Top oil producers started a crucial meeting on Thursday to discuss a possible cut in output after a collapse in demand due to the coronavirus and a Saudi-Russian price war caused the market to crash.
The video conference meeting began shortly after 1440 GMT between OPEC, its OPEC+ allies including Russia and other key non-members.
Oil prices rose sharply as the meeting opened, extending earlier big gains, but then fell back again later to post more modest gains as nervous traders took profits in volatile business.
The meeting is seen as the best chance of providing support to prices which have been wallowing near two-decade lows.
Experts warn that without concerted action the commodity risks a steep sell-off.
Last week US President Donald Trump claimed Russia and Saudi Arabia would step back from their stand-off and agree to slash output.
Then OPEC kingpin Saudi Arabia called for an urgent meeting of producers “to try to reach a fair deal” to “stabilise the oil market” following a phone call between its Crown Prince Mohammed bin Salman and Trump.
Thursday’s meeting intends to conclude an agreement to cut production by between 10 and 15 million barrels per day, Kuwait’s Oil Minister Khaled al-Fadhel said in an interview with the Kuwaiti Al-Rai daily published Thursday.
Late Wednesday a spokesman for the Russian energy ministry told the TASS agency that Moscow was “prepared to cut 1.6 million barrels a day”, which would be the equivalent of 14 percent of Russia’s production in the first quarter of 2020.
Kremlin spokesman Dmitri Peskov in a press briefing on Thursday declined to give details, only saying Russia was in favour of “coordinated action to stabilise the global oil market”.
– Global standstill –
“The extraordinary producing-countries meeting is the only hope on the horizon for the market that could prevent a total price collapse,” said Bjornar Tonhaugen, head of oil markets at Rystad Energy.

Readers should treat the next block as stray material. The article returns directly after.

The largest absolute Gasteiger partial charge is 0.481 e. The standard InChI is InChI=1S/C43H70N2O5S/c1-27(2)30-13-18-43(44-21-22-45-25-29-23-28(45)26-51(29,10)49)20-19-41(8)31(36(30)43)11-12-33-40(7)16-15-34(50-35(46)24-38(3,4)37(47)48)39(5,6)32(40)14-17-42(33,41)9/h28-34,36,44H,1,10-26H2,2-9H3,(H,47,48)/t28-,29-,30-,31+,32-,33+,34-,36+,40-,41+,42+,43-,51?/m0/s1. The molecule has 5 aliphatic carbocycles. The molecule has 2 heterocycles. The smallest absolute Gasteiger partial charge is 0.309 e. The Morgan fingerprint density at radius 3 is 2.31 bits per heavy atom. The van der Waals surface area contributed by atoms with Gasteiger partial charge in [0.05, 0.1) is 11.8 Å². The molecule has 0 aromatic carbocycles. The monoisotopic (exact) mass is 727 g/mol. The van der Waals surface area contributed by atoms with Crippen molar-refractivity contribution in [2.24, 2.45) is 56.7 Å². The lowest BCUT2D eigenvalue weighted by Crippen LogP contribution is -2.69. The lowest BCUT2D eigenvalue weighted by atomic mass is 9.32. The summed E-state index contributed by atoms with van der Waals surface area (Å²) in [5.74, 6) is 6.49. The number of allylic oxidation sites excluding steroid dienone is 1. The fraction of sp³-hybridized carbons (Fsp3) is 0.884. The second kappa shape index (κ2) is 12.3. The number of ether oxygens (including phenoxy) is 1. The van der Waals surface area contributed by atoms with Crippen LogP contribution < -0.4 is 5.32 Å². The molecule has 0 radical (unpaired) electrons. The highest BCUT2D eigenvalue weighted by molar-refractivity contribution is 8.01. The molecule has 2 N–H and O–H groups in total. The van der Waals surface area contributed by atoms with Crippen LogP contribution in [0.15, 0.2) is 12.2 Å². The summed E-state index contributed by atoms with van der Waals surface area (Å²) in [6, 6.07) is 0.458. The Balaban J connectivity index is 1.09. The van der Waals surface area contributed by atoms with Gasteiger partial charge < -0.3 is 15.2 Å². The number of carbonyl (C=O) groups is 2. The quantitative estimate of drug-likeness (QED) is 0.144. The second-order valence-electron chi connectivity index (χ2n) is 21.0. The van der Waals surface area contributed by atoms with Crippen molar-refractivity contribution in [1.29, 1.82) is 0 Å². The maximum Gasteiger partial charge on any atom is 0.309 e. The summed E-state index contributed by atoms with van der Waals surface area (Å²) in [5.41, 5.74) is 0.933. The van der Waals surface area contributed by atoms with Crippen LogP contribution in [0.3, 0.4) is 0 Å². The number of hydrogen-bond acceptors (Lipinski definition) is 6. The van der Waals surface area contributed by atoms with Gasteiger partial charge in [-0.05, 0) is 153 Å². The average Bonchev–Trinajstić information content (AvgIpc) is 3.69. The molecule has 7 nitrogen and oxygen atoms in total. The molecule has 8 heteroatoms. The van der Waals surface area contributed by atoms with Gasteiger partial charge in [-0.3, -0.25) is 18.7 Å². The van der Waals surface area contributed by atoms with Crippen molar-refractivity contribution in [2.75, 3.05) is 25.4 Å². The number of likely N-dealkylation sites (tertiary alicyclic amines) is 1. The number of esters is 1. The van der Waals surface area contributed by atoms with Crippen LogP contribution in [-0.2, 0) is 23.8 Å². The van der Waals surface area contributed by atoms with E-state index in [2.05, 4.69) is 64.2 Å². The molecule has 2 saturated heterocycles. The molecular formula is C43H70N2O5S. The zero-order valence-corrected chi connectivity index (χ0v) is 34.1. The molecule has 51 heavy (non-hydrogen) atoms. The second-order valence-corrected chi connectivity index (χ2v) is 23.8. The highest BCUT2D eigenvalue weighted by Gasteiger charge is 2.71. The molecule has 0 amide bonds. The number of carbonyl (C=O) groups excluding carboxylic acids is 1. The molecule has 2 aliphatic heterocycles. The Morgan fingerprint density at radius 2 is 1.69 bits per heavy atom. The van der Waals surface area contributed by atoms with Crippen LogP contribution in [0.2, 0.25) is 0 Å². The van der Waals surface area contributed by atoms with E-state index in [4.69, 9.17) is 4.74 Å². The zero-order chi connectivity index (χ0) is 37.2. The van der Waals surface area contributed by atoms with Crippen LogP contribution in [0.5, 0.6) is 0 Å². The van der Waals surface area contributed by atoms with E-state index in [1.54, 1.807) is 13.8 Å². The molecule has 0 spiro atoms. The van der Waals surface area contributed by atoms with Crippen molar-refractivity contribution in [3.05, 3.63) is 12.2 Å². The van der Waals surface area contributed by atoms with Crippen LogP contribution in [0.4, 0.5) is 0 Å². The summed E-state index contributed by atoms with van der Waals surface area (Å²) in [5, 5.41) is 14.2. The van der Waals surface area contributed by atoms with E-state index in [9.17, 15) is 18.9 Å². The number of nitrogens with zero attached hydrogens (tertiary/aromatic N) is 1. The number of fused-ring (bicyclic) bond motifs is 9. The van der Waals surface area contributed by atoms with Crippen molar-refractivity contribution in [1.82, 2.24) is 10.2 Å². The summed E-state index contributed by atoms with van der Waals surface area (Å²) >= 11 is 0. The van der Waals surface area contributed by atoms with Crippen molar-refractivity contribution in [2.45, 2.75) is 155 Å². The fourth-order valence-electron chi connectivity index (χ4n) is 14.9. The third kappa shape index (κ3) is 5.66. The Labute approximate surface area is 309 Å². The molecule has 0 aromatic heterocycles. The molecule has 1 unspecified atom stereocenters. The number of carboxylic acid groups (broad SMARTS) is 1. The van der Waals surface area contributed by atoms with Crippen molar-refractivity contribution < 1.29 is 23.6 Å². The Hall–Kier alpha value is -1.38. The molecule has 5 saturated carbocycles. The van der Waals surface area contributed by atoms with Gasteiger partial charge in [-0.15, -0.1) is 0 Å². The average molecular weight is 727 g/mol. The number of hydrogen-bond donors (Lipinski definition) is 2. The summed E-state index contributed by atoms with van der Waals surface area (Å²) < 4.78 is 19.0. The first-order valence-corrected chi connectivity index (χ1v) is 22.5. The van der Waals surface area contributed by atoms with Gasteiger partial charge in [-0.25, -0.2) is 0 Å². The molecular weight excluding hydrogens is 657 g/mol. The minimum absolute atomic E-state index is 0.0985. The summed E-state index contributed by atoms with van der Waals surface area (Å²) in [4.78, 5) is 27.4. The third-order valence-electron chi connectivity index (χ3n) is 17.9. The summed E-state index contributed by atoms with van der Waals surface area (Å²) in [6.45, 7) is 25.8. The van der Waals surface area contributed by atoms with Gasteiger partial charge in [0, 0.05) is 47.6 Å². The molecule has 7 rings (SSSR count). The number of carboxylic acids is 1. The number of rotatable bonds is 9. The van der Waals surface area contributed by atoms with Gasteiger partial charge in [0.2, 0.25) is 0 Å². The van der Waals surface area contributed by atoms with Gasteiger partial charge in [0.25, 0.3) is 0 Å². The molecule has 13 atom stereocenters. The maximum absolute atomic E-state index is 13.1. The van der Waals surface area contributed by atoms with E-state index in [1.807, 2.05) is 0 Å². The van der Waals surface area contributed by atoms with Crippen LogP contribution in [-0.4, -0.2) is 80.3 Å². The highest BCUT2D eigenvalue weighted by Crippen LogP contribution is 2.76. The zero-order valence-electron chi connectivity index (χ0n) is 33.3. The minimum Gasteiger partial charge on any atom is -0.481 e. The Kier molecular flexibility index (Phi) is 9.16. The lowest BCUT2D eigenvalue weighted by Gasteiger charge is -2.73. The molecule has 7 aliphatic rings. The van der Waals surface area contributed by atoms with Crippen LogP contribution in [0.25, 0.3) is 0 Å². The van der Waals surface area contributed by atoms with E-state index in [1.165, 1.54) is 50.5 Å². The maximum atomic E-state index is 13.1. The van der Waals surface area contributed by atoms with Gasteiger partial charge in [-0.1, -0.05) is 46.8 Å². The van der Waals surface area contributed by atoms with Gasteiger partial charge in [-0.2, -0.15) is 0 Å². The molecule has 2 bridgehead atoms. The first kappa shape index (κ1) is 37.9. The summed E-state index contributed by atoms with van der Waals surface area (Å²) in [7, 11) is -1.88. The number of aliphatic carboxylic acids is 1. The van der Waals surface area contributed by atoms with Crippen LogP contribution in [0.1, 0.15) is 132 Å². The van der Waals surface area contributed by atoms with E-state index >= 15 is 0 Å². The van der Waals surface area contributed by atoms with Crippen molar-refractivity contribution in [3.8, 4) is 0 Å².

Saudi Arabia will on Friday host a separate virtual gathering of energy ministers from the G20 group of major economies in a similar bid to ensure “market stability”.
Oil prices have slumped since the beginning of the year as the COVID-19 pandemic sends large parts of the planet into lockdown and brings the global economy to a virtual standstill.
Compounding the problem, Riyadh and Moscow have both ramped up output in a bid to hold on to market share and undercut US shale producers.
– Search for consensus –
“Saudi Arabia and Russia have been extremely clear that they will cut production if — and only if — other major oil producers join in as well,” said SEB oil analyst, Bjarne Schieldrop.
However, there are worries about the participation of US producers.
The US is battling to breathe new life into its shale industry, which has transformed the nation into the world’s top producer, but which cannot sustain its high cost base as prices collapse.
Yet its oil sector appears reluctant to trim production, having extracted a near-record 13 million barrels per day in the final week of March. This fell to 12.4 million bpd last week.
At the same time, the global supply glut — already weighing on oil markets before the new coronavirus crisis — has stretched oil storage capacity to its limits, forcing many producers to scale back output.
Trump on Wednesday told reporters that he wanted to save jobs.
“Obviously for many years I used to think OPEC was very unfair… I hated OPEC… But somewhere along the line that broke down and went the opposite way,” he said.
Ten oil-producing nations from outside the wider OPEC+ alliance, including the United States, have been asked to take part in Thursday’s meeting, Russian news agency TASS reported.
Canada, Britain, Norway, Brazil, Argentina, Colombia, Egypt, Indonesia, and Trinidad and Tobago have also been invited.
Norway’s oil ministry confirmed in a statement Thursday that it was taking part in the meeting as an “observer”.
The International Energy Agency warned Monday that the world is set for its first annual decline in oil consumption in more than a decade because of the coronavirus pandemic.
The outbreak has shut down large swathes of the global economy, including key sectors such as air travel, manufacturing and retail.
The global oil glut could reach 25 million bpd in April, according to Rystad Energy.